Mortality

Observations on apparent mortality

Definition
My measure of mortality is the number of new deaths this week divided by the number of new cases18 days ago.  It could be defined in lots of ways but this measure is as good as any.
The graph below shows how the mortality has changed since September last year.

We can see how mortality got significantly worse during the third wave, rising to over 3%.  Some of this was probably due to the new strain if the virus being more lethal, and some would be due to the overloading of the NHS.
In February the mortality leveled out at about 2.2% which is probably the level for this strain.
Towards the end of February mortality began to drop. This was probably due to the effect of the vaccinations. Around 20% of the population were vaccinated by the first week in February and this would be having an effect after around 3 weeks.

BUT (there is always a but)
It is interesting to look at this measure in other countries.
Here is a comparison of the Scandanavian countries

 MortalityCurrent new Deaths/millionCurrent new Cases/million
UK1.04%6.4535
France1.55%354023
Germany2.07%14.41403
Italy2.1%49.522578
Iceland0%0192
Norway0.2%1.471192
Finland0.25%2.16786
Denmark0.34%2.41432
Sweden0.51%13.83523

Why should some countries have a better Mortality rate.  Is it because they have a less lethal version of the virus?  More likely is simply that they are getting a bigger percentage of people being diagnosed with the virus. This could be due to :-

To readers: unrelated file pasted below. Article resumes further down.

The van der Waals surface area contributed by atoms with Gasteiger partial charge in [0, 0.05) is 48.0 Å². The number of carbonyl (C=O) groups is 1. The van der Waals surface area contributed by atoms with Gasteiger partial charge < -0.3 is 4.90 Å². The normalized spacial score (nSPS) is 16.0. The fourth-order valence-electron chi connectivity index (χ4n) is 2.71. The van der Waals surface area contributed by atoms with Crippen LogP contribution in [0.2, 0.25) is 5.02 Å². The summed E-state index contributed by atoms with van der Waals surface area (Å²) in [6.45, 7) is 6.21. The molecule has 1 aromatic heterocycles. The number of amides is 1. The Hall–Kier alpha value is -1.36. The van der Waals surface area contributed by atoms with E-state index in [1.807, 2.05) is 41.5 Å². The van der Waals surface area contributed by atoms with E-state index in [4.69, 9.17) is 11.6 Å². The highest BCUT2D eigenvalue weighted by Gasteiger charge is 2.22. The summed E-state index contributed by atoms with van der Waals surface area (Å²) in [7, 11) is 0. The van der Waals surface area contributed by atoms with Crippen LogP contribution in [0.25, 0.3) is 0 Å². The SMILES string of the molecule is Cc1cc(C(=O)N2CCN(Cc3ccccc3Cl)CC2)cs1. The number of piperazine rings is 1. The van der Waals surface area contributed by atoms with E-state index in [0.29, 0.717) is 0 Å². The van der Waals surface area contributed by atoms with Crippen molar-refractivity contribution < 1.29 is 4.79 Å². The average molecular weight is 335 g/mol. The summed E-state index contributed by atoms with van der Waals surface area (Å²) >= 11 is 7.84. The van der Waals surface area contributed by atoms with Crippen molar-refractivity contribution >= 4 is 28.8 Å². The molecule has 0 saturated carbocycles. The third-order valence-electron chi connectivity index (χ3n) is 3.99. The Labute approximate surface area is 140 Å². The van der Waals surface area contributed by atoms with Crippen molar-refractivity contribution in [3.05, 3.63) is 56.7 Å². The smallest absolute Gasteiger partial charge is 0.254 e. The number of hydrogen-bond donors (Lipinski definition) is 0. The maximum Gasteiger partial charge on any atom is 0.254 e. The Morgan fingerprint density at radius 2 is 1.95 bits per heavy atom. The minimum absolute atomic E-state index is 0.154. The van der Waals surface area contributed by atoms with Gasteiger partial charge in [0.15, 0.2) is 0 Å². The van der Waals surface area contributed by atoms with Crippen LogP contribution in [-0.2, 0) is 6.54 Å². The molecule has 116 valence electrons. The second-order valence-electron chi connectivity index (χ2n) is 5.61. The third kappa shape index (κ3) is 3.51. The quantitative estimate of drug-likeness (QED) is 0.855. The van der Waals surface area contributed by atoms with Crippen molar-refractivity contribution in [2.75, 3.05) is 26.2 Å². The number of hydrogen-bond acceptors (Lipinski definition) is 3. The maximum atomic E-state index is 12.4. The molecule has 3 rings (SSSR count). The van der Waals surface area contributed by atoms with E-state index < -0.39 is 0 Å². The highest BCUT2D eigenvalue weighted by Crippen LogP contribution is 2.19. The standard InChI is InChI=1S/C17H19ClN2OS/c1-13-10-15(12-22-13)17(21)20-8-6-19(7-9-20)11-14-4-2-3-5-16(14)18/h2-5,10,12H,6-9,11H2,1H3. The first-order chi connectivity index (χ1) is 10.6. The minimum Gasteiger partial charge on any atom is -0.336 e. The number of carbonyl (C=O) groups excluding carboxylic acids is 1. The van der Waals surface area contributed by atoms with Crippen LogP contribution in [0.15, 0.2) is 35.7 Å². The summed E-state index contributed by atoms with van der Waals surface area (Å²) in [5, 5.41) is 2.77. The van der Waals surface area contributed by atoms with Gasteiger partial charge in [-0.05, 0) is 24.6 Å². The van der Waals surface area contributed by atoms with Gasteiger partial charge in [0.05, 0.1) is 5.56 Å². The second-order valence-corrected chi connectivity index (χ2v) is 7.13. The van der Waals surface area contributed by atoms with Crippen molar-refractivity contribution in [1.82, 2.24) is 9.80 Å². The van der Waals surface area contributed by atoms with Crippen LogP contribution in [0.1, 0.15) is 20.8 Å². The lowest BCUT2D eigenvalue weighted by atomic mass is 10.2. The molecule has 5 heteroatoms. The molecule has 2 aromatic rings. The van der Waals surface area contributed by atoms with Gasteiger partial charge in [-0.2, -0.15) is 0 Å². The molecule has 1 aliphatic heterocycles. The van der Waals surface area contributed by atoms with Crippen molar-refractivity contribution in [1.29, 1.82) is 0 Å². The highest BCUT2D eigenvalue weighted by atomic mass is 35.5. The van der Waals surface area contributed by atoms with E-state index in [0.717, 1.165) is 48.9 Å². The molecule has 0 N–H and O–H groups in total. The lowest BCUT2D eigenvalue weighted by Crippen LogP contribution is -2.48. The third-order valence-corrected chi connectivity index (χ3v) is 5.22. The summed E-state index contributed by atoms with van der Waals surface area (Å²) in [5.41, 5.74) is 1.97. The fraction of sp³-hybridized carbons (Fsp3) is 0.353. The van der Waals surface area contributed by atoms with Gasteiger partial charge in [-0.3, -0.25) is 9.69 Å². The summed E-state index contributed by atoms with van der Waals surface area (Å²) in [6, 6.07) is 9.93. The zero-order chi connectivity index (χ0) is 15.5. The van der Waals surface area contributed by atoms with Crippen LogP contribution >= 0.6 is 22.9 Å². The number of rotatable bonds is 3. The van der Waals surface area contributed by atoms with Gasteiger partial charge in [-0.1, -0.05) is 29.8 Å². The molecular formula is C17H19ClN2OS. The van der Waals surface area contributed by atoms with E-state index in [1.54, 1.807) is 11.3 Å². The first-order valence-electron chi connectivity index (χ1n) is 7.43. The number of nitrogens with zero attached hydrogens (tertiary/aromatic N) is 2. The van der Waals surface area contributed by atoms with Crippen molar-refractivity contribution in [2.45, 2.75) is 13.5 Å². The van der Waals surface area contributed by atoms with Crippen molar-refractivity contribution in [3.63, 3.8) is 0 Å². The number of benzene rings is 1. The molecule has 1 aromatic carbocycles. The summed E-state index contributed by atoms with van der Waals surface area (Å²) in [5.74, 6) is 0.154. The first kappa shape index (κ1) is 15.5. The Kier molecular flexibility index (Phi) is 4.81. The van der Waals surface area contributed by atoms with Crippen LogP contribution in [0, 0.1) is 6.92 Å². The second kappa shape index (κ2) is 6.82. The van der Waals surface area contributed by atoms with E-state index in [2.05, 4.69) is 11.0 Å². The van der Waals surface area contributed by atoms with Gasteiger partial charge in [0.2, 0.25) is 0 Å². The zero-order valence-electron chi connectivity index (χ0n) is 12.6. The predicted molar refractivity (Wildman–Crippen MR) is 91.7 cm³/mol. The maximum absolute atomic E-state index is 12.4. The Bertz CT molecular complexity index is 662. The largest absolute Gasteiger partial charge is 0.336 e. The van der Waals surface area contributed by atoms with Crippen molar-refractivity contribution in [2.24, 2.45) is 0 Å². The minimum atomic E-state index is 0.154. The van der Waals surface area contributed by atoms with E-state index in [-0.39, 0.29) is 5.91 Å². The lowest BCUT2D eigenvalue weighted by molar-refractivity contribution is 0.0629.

• either more false positives in the testing regime,
  • or more people actually getting tested.
  • or a combination of the above.

This becomes more interesting when we look at the graphs.  Here is a graph showing the growth in new cases over the last eight weeks

We can see that the UK is improving, and seems to be doing better than Norway, Finland, and far better than Sweden.
But when we look at the death rate:-

We are considerably worse than Norway, Finland, and Denmark, and only a little better than Sweden.  France, Germany, Italy, Iceland, Norway, Finland, Denmark and Sweden all have similar vaccinations ratios, but the apparent mortality rate is much worse in Europe than Scandanavia. (Israel has vaccinated virtually it’s entire population but deaths are still worse than most of Scandanavia or even the UK.)
Why? Is it false positives? Or is it the population taking the situation more seriously, and getting tested? This may well be the case and maybe that is happening in th UK too.

Meanwhile in the UK
New Cases have levelled out at around 400-700 per million of population. This may be due to that small percentage of the population who are ignoring the guidelines. But, hopefully it is due to the increased use of lateral testing. The graph blow shows how the number of tests conducted has doubled in March.

 

New deaths continue to drop at around 30% per week, probably due to the Vaccine.

UK Restriction are being relaxed over the next few weeks.  Cases will almost certainly go up, the question is how much.

Vaccinations are doing incredibly well, but supplies will be constrained over the next few weeks

Around 45% of the UK have had their first dose. But the comparison between Israel and Scandanavia above indicates that the vaccines are not the 100% solution.

Leave a Comment